Alaska campaign finance board upholds $38,500 fine for Mayor Bronson’s campaign

Then-candidate Dave Bronson at his campaign headquarters in Anchorage, Alaska.
Then-candidate Dave Bronson at his campaign headquarters in Anchorage, Alaska.
Published: Oct. 11, 2021 at 8:10 PM AKDT
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ANCHORAGE, Alaska (KTUU) - The Alaska Public Offices Commission has upheld a $38,500 fine for Anchorage Mayor Dave Bronson’s election campaign, finding that the campaign failed to file accurate expenditure reports during Bronson’s runoff election against then-candidate Forrest Dunbar.

The Forrest Dunbar for Mayor campaign filed a complaint against Bronson’s campaign in April, alleging numerous campaign finance violations.

In a final order released on Monday, the commission confirmed a fine of $38,500 against Bronson’s campaign, saying it violated state campaign finance law by providing inaccurate expenditure reports during the runoff. Bronson’s campaign can pay the fine, appeal it in court within 30 days or request that the commission reconsider within 15 days.

Alaska’s News Source reached out to an attorney for Bronson’s campaign for comment Monday evening but did not hear back by the time of publication.

In its final report, the commission also found that Bronson’s campaign violated state campaign finance laws by failing to return over-the-limit contributions from individuals, but explained it would not impose a fine for that due to the fact that a three-member Ninth Circuit Court of Appeals panel struck down several of Alaska’s campaign contribution limits in July.

The commission wrote it would not impose a fine for that violation “due to the very high likelihood that the Ninth Circuit’s recent decision overturning that limit will stand.”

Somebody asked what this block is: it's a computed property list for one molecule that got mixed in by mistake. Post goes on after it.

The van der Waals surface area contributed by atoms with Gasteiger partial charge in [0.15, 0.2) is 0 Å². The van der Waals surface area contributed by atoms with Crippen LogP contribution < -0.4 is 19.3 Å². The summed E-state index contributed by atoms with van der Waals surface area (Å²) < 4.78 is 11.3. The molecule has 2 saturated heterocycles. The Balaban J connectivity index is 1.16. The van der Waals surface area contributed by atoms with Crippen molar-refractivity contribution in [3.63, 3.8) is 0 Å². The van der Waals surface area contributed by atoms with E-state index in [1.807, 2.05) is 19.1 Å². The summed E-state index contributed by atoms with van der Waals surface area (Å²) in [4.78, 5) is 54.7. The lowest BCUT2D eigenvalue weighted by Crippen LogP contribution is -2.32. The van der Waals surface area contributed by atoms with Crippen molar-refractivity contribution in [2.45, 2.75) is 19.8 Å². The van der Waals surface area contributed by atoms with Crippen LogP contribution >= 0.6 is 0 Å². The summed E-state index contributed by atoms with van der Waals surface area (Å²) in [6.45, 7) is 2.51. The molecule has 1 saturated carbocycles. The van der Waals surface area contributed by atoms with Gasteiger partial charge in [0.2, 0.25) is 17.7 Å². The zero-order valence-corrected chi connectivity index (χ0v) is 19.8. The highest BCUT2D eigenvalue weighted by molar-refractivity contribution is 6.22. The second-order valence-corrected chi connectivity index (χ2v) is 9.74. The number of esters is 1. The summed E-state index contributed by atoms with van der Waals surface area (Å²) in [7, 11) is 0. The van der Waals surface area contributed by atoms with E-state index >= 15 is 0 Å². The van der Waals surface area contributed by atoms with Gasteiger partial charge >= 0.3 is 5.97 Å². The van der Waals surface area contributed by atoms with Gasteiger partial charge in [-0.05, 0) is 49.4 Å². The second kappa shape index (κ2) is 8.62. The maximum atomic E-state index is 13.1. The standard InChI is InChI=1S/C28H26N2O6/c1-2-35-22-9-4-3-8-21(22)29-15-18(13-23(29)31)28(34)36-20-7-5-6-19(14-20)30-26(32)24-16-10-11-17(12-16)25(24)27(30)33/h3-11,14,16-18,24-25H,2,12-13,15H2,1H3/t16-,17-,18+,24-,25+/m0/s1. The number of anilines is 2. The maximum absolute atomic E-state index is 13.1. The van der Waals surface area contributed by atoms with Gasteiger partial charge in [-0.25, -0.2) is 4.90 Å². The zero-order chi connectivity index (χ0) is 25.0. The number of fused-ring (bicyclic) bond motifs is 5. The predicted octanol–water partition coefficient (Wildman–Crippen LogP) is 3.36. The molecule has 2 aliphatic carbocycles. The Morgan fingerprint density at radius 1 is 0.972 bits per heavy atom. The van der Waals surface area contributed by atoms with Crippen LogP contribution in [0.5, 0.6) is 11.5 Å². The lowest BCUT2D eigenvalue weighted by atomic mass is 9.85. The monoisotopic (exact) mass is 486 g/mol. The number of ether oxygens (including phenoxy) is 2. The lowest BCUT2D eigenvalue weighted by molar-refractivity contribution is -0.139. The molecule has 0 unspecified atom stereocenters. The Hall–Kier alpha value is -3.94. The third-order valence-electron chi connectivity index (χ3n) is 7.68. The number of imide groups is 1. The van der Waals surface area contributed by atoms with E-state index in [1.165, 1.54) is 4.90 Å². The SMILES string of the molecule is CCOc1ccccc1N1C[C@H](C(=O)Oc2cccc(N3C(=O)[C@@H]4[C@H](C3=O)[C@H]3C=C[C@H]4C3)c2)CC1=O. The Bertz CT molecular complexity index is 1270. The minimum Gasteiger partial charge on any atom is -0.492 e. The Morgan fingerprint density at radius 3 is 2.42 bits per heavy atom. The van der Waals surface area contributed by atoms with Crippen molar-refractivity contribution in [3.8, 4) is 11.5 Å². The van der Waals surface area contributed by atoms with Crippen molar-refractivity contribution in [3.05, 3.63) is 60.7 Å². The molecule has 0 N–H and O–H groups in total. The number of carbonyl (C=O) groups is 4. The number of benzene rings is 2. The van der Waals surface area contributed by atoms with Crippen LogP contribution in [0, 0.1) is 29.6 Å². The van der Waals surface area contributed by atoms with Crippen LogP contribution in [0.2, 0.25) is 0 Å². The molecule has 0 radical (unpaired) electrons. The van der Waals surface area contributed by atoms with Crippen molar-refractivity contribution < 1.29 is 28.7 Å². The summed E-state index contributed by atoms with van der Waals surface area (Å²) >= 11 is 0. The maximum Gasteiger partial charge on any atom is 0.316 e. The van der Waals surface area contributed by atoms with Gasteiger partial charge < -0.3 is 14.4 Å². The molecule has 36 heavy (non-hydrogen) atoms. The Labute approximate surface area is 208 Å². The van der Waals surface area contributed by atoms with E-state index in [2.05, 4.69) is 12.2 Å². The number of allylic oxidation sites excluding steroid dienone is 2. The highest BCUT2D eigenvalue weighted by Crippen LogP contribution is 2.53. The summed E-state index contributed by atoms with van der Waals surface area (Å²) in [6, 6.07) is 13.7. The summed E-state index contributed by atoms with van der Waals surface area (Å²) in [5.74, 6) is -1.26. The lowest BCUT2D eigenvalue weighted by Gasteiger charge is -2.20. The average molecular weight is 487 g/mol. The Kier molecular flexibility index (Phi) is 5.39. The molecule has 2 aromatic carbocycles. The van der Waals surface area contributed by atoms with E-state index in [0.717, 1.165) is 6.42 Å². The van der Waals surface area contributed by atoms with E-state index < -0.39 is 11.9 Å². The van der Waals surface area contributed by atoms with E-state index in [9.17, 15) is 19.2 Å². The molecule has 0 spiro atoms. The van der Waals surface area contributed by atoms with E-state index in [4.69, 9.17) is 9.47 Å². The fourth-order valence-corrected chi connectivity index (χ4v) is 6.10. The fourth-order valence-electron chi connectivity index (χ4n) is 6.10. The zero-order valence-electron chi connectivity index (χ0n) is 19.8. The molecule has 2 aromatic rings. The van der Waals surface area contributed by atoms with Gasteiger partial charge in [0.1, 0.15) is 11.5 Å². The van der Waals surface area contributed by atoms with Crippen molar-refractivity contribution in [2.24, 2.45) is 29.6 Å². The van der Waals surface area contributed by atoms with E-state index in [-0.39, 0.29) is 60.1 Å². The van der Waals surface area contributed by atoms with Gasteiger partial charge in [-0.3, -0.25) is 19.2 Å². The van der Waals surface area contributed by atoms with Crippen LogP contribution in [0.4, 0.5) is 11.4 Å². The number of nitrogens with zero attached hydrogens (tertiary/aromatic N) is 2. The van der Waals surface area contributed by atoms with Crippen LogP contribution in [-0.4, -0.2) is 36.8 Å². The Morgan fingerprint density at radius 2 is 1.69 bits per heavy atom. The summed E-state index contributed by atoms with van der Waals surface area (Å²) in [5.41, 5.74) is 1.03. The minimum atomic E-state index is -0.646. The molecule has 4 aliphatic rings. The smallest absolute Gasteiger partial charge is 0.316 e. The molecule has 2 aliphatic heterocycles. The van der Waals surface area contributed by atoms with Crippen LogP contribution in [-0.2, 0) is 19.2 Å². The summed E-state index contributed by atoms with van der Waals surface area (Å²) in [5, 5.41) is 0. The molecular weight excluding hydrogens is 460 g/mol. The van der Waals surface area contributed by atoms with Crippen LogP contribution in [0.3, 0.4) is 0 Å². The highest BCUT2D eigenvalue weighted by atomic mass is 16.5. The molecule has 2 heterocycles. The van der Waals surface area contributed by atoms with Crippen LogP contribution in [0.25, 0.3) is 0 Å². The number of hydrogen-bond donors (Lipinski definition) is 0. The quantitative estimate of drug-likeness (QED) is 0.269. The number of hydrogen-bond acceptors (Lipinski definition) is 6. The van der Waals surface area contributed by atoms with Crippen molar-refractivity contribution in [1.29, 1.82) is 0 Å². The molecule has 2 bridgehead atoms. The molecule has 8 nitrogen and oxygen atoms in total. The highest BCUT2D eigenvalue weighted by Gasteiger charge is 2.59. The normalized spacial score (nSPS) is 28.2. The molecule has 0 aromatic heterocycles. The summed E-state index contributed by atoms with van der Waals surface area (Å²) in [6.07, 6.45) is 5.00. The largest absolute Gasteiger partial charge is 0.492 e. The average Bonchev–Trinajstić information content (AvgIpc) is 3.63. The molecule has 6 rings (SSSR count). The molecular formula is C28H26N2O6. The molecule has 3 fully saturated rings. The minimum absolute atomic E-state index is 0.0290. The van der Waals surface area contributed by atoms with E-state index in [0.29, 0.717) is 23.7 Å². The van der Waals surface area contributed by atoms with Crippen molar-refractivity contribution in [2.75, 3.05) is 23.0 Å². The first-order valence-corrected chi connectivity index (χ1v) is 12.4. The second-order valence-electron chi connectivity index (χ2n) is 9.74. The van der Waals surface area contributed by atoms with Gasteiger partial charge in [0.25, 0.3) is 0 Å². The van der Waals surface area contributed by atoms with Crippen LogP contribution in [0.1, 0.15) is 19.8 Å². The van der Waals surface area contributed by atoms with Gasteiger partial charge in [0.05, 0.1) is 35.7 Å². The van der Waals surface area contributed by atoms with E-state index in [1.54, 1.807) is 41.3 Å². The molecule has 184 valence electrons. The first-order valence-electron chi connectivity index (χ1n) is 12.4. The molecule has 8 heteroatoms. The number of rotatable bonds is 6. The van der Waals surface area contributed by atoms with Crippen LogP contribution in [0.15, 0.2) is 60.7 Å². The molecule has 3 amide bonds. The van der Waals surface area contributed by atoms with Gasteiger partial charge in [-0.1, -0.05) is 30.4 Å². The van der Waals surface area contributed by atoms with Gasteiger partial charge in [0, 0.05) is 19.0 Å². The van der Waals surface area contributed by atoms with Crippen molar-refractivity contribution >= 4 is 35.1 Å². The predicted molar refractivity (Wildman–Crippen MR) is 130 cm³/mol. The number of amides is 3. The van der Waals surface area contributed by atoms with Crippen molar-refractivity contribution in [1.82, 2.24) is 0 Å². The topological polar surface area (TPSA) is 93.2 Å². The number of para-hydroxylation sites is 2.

Among the violations the commission did uphold fines for was the fact that Bronson’s campaign failed to make a timely report of its campaign debt to a corporate and political communications firm, Art Hackney Communications, and failed to accurately report the true amount of that debt.

“The year-start report also failed to name the local television and radio stations that would be the subcontractors on the Hackney and Hackney services,” the order states. “This information was not provided on any of the three subsequent amendments to the year-start report.”

Failing to name those advertising subcontractors also violated state campaign finance law, the order found.

A preliminary staff report on this set of violations said that after staff waded through the campaign’s “utterly confusing reports for many days, it is clear to staff that the public had no idea of what was going on in the (Bronson for Mayor) campaign until well after the April 6, 2021 election and the May 11, 2021 runoff election.”

The commission has the ability to lessen or reduce fines for campaign finance violations, and often does. In this case, staff have asked for the maximum penalty, which is $38,500, arguing that the commission gave Bronson’s campaign an opportunity to correct reporting issues before the mayoral runoff.

“But Staff pointed out that despite filing a total of seventeen amendments to the four reports, (Bronson for Mayor) never fully complied with its reporting obligations,” the order states.

Staff also noted the “pervasiveness” of the campaign violations.

“Moreover, the Commission concludes that a penalty less than the maximum here would not serve the important function of encouraging campaigns to employ campaign treasurers with the skills and training to comply with APOC regulations,” the order states. “The public deserves timely and accurate reporting of a campaign’s financial activity.”

Bronson’s campaign also faces potential fines in the amount of $33,500 for separate violations for failing to report campaign finance contributions on time during the lead-up to the Anchorage mayoral election. In August, the commission announced two separate fines — one for $15,500 for failing to file a report of a contribution for 31 days, and another fine for $18,000 for failing to file a report of a campaign contribution for 36 days.

The commission has not released its final report on that set of potential fines.

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